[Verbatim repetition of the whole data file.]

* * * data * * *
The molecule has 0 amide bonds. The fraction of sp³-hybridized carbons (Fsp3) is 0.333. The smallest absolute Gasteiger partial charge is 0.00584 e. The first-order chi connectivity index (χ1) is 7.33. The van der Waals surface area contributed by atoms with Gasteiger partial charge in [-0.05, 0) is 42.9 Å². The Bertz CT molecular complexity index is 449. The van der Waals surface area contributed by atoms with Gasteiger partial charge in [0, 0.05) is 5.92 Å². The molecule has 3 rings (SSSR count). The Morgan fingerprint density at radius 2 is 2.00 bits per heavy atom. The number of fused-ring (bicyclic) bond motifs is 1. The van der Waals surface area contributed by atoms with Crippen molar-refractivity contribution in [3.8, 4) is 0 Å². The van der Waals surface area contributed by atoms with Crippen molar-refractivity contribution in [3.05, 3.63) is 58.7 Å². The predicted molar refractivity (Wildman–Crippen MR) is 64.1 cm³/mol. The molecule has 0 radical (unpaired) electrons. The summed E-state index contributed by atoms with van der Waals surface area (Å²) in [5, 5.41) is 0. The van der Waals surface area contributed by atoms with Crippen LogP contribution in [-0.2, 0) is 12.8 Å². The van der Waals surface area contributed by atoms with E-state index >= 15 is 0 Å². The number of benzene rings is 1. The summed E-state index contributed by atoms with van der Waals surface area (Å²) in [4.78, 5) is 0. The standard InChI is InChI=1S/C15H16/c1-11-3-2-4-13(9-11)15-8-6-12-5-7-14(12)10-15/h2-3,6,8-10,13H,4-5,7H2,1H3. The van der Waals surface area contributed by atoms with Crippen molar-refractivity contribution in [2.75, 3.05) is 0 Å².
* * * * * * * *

The molecule has 0 amide bonds. The fraction of sp³-hybridized carbons (Fsp3) is 0.333. The smallest absolute Gasteiger partial charge is 0.00584 e. The first-order chi connectivity index (χ1) is 7.33. The van der Waals surface area contributed by atoms with Gasteiger partial charge in [-0.05, 0) is 42.9 Å². The Bertz CT molecular complexity index is 449. The van der Waals surface area contributed by atoms with Gasteiger partial charge in [0, 0.05) is 5.92 Å². The molecule has 3 rings (SSSR count). The Morgan fingerprint density at radius 2 is 2.00 bits per heavy atom. The number of fused-ring (bicyclic) bond motifs is 1. The van der Waals surface area contributed by atoms with Crippen molar-refractivity contribution in [3.8, 4) is 0 Å². The van der Waals surface area contributed by atoms with Crippen molar-refractivity contribution in [3.05, 3.63) is 58.7 Å². The predicted molar refractivity (Wildman–Crippen MR) is 64.1 cm³/mol. The molecule has 0 radical (unpaired) electrons. The summed E-state index contributed by atoms with van der Waals surface area (Å²) in [5, 5.41) is 0. The van der Waals surface area contributed by atoms with Crippen LogP contribution in [-0.2, 0) is 12.8 Å². The van der Waals surface area contributed by atoms with E-state index >= 15 is 0 Å². The number of benzene rings is 1. The summed E-state index contributed by atoms with van der Waals surface area (Å²) in [4.78, 5) is 0. The standard InChI is InChI=1S/C15H16/c1-11-3-2-4-13(9-11)15-8-6-12-5-7-14(12)10-15/h2-3,6,8-10,13H,4-5,7H2,1H3. The van der Waals surface area contributed by atoms with Crippen molar-refractivity contribution in [2.75, 3.05) is 0 Å².